Second, if the task does not involve mathematics with which students are familiar and are able to do, they will not be successful with the task. However, if the mathematics involves something with which the students have been working, then they are much more likely to continue to work at the task until they have completed it successfully.

Third, in order for students to gain a deeper understanding of mathematics, they must be able to make sense of what they are doing. The selected task is central to this idea. If students cannot make sense of the mathematics, no knowledge will be gained. Growth occurs when students begin to make sense of something they did not initially understand.

Let's return to the example with Mrs. K from last week's post and examine her instructional decisions. (Read it again here.)

Mrs. K presented her fifth grade class with the following problem:

Farmer Brown’s niece Angie is in charge of her uncle’s farm while he is on vacation. He gave her strict instructions to make sure none of the animals ran away. When Angie counted the cows, chickens, and sheep, she counted 96 animals. There were three times as many chickens as cows and twice as many sheep as cows. How many sheep did she count?

As soon as Mrs. K presents the problem, the students begin to show signs of struggle and she overhears several students say that they do not know what to do. In order to respond to the students' cry for help, Mrs. K asks for the class's attention and then encourages the class to analyze the situation. Together, they begin to complete a KWC chart to identify what they know, what they want to know, and the special conditions for the problem. Mrs. K then begins a discussion to probe the students about what should be done next. After several suggestions have been offered, Mrs. K encourages the students to consider the ideas that were shared and choose a path to explore.If we analyze the scenario, we can see that the problem is within the students' depth of knowledge since it only requires knowledge of basic operations in order to obtain the solution. Understanding how to compute with basic operations is central to the mathematics of fifth grade. The algebraic foundation of this problem definitely requires students to make sense of it before beginning to tackle it; so, this becomes the place where students struggle productively. They have all of the tools necessary to solve the problem, but must create a solution strategy that will address the specifics of this task.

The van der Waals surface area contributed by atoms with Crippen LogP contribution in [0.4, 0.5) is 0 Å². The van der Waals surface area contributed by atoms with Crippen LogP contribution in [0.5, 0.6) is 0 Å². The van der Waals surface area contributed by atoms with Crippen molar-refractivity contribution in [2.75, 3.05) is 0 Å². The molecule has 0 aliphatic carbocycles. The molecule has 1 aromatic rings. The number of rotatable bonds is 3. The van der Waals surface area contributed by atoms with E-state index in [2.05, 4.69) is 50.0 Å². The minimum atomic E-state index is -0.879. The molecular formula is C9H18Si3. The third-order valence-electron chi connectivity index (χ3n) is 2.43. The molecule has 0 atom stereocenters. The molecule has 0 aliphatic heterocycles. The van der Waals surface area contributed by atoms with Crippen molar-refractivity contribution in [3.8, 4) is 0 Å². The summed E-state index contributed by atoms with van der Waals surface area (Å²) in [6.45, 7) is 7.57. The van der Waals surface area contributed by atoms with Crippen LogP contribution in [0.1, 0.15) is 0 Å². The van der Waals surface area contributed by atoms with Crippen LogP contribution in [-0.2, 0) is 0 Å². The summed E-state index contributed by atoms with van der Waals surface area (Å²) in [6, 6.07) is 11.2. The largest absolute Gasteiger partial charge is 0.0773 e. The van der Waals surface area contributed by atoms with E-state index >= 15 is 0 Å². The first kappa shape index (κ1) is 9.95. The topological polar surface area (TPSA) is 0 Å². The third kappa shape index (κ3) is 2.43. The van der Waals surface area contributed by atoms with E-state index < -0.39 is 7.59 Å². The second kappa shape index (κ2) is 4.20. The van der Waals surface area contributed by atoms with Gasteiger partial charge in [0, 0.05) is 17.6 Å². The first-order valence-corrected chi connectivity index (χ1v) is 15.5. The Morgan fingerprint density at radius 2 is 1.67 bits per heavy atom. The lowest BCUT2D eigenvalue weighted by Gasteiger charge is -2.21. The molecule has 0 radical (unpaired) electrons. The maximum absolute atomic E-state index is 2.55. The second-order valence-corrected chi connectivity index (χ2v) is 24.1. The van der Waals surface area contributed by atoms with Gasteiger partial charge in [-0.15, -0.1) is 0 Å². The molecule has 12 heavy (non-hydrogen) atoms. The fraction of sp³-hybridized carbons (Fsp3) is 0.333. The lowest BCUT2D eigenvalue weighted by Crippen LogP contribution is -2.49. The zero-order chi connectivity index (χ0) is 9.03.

Mrs. K understood this need for the students to struggle with the task and proceeded to help them analyze the problem and determine a place to begin and direction to follow. Unlike Ms. S, she did not walk the students through each aspect of the solution strategy process. Instead she offered the support students need to stay in their zone of proximal development so that they could gain the most from the experience.

**References:**

- National Council of Teachers of Mathematics. (2014).
*Principles to actions: Ensuring mathematical success for all*. Reston, VA: National Council of Teachers of Mathematics. - Peterson, B. E. (2016). How and why to let students struggle: Thoughts from research. Retrieved from: https://mathed.byu.edu/~peterson/NCTM%202016%20-%20Productive%20Struggle%20-%20San%20Fran%20handout.pdf on June 14, 2016.

## 0 comments:

## Post a Comment